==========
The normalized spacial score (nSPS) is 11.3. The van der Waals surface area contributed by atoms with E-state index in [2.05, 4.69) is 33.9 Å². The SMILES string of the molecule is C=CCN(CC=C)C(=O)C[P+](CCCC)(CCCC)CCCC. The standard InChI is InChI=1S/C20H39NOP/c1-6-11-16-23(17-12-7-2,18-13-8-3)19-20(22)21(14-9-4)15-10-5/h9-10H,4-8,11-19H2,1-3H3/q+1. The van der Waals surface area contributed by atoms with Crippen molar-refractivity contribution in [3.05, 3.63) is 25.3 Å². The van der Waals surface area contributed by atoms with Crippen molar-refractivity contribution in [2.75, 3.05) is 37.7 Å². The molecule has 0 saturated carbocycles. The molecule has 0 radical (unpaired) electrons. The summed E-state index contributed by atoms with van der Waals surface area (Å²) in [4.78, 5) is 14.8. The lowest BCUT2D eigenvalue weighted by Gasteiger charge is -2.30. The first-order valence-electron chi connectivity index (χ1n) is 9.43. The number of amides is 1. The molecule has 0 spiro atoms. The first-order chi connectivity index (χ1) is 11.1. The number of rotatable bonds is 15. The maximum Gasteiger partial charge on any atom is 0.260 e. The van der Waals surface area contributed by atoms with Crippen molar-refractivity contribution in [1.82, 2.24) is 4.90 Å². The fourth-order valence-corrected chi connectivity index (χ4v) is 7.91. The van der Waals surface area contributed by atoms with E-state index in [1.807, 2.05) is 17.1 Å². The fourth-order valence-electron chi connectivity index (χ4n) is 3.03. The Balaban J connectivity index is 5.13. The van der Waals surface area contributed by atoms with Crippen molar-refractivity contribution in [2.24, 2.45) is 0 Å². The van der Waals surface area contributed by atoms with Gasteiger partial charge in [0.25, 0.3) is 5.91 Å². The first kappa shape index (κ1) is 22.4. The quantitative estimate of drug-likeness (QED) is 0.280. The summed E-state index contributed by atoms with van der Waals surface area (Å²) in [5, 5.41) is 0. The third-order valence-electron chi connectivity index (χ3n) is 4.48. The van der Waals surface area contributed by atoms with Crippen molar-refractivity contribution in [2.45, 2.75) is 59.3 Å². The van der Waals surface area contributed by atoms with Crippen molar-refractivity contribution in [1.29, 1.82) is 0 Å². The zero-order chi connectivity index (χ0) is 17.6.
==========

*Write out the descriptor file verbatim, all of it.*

The normalized spacial score (nSPS) is 11.3. The van der Waals surface area contributed by atoms with E-state index in [2.05, 4.69) is 33.9 Å². The SMILES string of the molecule is C=CCN(CC=C)C(=O)C[P+](CCCC)(CCCC)CCCC. The standard InChI is InChI=1S/C20H39NOP/c1-6-11-16-23(17-12-7-2,18-13-8-3)19-20(22)21(14-9-4)15-10-5/h9-10H,4-8,11-19H2,1-3H3/q+1. The van der Waals surface area contributed by atoms with Crippen molar-refractivity contribution in [3.05, 3.63) is 25.3 Å². The van der Waals surface area contributed by atoms with Crippen molar-refractivity contribution in [2.75, 3.05) is 37.7 Å². The molecule has 0 saturated carbocycles. The molecule has 0 radical (unpaired) electrons. The summed E-state index contributed by atoms with van der Waals surface area (Å²) in [4.78, 5) is 14.8. The lowest BCUT2D eigenvalue weighted by Gasteiger charge is -2.30. The first-order valence-electron chi connectivity index (χ1n) is 9.43. The number of amides is 1. The molecule has 0 spiro atoms. The first-order chi connectivity index (χ1) is 11.1. The number of rotatable bonds is 15. The maximum Gasteiger partial charge on any atom is 0.260 e. The van der Waals surface area contributed by atoms with Crippen molar-refractivity contribution in [1.82, 2.24) is 4.90 Å². The fourth-order valence-corrected chi connectivity index (χ4v) is 7.91. The van der Waals surface area contributed by atoms with E-state index in [1.807, 2.05) is 17.1 Å². The fourth-order valence-electron chi connectivity index (χ4n) is 3.03. The Balaban J connectivity index is 5.13. The van der Waals surface area contributed by atoms with Crippen molar-refractivity contribution in [2.24, 2.45) is 0 Å². The van der Waals surface area contributed by atoms with Gasteiger partial charge in [0.25, 0.3) is 5.91 Å². The first kappa shape index (κ1) is 22.4. The quantitative estimate of drug-likeness (QED) is 0.280. The summed E-state index contributed by atoms with van der Waals surface area (Å²) in [5, 5.41) is 0. The third-order valence-electron chi connectivity index (χ3n) is 4.48. The van der Waals surface area contributed by atoms with Crippen molar-refractivity contribution in [2.45, 2.75) is 59.3 Å². The van der Waals surface area contributed by atoms with Crippen molar-refractivity contribution in [1.29, 1.82) is 0 Å². The zero-order chi connectivity index (χ0) is 17.6.